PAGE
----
Male vs Female Cannabis Plants | Grow Weed Easyby Nebula HazeTable of ContentsIntro: Only Female Cannabis Plants Produce BudWhat Do Male and Female Plants Look Like?Female Plant Pictures & Pre-FlowersMale Plant Pictures & Pre-FlowersHow Do Light Periods Affect Cannabis Life Stages & Gender?How to Determine Sex of a Marijuana Plant in the Vegetative StageMarijuana Life Stages & Gender: Only Female Cannabis Plants Make BudsDid you know there are both male and female marijuana plants? Yes, marijuana plants show gender, and the sex matters a lot to the grower.That’s because only female plants produce buds. How do you grow female plants? Regular marijuana seeds will be 50% male, and 50% female. That means half of the seeds will be unusable as far as growing buds.One way around this is to purchased feminized seeds online. These seeds are available from all reputable online seedbanks, and the plants produced by these seeds are always female.Questions about buying seeds online?You can also make your own feminized seeds, but you have to start with two known female plants.When do marijuana plants reveal their gender?Cannabis plants go through two stages of life, the “vegetative” stage and the “flowering stage.”They first go through the vegetative life stage, which you can sort of consider its “childhood” since the plant is only focusing on growing bigger and taller, and gender doesn’t matter. At the beginning of this stage you usually can’t tell what the plant’s gender is.However, once the plant is about 6 weeks old, it will usually show signs of “pre-flowers” which will alert you to the gender before the beginning of the flowering stage.Pre-Flowers usually reveal the gender around week 6 from seedOtherwise you must wait for the flowering stageNext, cannabis plants switch to the flowering stage which means they stop growing bigger and taller, and instead spend all their effort growing flowers (the buds we want are flowers!). The flowering stage is like the “adult” stage of a cannabis plant since at this point it’s only interested in adult stuff like growing their male and female parts, then pollinating 🙂 In the flowering stage, plants start growing buds or pollen sacs in earnest. The buds we want are female flowers, so growers generally only want to grow female plants.Growers Want Female Cannabis Plants – These Produce BudRegular Marijuana plants reveal their gender in two situations:After spending a long time in the vegetative stage – some strains/plants will show preflowers (pistils for girls and “balls” for boys) during the vegetative stage if they grow old enough, even when they are constantly kept under a vegetative light schedule. For example, clones can come from plants that are several years old, so you’ll see a lot of clones have female pistils showing, yet will not continue to flower any more than that until after they’ve been switched to a Flowering (12-12) light scheduleOtherwise, all remaining plants will reveal their gender in the first 1-3 weeks after lights are switched to 12-12, and plants enter the flowering stage of life.What about auto-flowering plants?When your cannabis plant is about to reveal it’s gender, what you’re looking for is cannabis “pre-flowers.” These usually show up when the plant is around 6 weeks old from seed, but they always appear once the plant is changed over to the flowering stage.Male and female pre-flowers look different from each other (though it can be easy to confuse them at first). Sometimes it’s hard to tell which is which at first, and in that case you’ll just have to wait until they develop a few more flowers and it becomes more obvious.Diagram Showing What Pre-Flowers Look Like Male pre-flowers on left – Female pre-flowers on rightFemale Plants & Pre-Flower PicturesMale Plants & Pre-Flower PicturesPre-Flower of Uncertain GenderFemale Marijuana…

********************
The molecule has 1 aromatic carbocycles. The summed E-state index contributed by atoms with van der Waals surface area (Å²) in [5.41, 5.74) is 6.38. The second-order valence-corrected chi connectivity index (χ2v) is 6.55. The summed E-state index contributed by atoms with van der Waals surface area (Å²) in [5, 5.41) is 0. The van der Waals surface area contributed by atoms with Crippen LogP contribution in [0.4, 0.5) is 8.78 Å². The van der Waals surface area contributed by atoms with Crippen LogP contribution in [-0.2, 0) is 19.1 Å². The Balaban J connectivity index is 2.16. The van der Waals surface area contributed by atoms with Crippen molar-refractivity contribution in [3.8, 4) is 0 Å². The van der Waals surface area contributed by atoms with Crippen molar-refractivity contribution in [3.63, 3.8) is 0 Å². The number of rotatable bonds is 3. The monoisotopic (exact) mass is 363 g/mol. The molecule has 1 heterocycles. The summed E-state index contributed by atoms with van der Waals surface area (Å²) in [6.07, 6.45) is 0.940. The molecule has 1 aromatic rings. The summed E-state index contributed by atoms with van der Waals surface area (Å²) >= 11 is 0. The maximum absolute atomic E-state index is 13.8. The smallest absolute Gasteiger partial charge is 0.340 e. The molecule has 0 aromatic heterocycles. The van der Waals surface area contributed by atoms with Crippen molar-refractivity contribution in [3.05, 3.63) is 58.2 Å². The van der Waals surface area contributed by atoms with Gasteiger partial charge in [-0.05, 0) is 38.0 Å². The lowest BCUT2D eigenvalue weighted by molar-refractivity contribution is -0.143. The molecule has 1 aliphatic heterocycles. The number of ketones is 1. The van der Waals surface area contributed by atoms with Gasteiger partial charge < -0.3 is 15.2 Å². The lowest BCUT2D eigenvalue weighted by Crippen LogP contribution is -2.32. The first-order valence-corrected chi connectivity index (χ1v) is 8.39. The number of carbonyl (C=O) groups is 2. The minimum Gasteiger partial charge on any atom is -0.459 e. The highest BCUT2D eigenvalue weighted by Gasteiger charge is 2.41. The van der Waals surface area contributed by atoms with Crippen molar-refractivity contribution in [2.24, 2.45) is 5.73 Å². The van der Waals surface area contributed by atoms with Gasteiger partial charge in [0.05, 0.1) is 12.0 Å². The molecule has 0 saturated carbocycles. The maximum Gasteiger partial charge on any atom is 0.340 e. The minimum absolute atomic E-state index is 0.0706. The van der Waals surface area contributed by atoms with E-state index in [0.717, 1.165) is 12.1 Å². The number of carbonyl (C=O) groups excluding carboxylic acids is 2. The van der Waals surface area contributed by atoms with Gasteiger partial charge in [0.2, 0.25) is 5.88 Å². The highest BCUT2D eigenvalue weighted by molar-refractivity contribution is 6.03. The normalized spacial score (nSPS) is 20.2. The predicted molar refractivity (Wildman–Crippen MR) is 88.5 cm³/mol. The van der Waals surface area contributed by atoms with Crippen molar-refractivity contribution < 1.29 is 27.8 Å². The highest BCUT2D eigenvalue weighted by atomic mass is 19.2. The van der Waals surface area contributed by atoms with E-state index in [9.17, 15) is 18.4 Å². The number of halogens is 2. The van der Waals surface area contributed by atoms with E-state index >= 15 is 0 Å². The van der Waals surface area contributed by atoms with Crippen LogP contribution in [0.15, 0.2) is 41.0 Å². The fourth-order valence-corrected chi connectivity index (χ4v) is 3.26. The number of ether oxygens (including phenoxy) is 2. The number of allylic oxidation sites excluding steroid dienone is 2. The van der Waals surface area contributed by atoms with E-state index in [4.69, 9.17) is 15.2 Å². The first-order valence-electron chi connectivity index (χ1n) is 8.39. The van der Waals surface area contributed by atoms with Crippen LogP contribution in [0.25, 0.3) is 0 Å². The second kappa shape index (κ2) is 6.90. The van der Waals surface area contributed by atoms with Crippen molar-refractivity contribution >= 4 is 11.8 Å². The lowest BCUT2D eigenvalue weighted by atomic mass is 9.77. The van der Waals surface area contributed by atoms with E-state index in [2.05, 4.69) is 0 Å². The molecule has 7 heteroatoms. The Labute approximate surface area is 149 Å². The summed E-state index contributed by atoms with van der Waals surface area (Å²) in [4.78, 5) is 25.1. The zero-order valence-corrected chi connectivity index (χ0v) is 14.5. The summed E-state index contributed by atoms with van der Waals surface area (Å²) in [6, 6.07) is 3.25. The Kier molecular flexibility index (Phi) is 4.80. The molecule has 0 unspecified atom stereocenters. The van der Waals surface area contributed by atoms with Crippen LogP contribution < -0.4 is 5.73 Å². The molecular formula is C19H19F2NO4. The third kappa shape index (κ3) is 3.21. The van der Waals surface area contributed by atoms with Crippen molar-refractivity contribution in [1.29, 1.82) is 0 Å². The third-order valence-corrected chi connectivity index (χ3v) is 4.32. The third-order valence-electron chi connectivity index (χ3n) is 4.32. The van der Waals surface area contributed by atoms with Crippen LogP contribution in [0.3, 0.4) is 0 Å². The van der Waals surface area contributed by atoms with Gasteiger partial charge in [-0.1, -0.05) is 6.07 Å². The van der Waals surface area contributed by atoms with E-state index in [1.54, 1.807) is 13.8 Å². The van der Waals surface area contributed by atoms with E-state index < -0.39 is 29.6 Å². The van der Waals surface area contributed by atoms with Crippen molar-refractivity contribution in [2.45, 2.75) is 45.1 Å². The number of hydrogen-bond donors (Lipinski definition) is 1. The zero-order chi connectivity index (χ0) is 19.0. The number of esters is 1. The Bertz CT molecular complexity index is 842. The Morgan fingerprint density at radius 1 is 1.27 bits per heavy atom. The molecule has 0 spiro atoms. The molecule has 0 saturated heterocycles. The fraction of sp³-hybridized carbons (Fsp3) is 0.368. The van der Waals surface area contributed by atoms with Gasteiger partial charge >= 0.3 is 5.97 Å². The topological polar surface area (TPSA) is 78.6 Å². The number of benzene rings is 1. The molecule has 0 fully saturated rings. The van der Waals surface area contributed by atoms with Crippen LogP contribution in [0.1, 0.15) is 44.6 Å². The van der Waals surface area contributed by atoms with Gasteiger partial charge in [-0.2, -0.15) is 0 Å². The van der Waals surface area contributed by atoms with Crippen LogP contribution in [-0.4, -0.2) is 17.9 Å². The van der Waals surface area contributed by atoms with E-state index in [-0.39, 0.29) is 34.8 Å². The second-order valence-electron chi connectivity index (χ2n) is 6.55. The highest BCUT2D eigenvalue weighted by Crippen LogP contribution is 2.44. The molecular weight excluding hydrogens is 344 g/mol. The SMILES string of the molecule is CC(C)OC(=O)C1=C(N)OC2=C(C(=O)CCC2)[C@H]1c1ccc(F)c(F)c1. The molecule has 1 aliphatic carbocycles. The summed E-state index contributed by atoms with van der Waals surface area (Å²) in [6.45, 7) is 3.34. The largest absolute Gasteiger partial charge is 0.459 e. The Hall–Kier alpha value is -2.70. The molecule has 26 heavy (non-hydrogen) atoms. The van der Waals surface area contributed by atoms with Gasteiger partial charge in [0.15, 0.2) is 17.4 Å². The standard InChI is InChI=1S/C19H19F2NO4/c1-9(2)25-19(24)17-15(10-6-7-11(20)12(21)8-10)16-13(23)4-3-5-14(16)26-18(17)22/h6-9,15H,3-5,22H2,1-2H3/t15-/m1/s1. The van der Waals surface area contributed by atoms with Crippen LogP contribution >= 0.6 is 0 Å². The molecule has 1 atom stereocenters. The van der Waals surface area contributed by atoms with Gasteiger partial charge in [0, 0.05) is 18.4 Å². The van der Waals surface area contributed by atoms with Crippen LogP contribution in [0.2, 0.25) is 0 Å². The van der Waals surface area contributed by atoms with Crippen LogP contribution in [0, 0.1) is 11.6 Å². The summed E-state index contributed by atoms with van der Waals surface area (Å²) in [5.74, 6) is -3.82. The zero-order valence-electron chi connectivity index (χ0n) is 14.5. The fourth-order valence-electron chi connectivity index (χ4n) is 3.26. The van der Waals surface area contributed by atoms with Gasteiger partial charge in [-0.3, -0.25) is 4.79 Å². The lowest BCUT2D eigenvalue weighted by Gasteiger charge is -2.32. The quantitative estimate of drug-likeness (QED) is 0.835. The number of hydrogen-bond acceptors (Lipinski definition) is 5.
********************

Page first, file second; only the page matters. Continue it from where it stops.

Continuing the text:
Sexing Cannabis: How to Tell the Difference Between …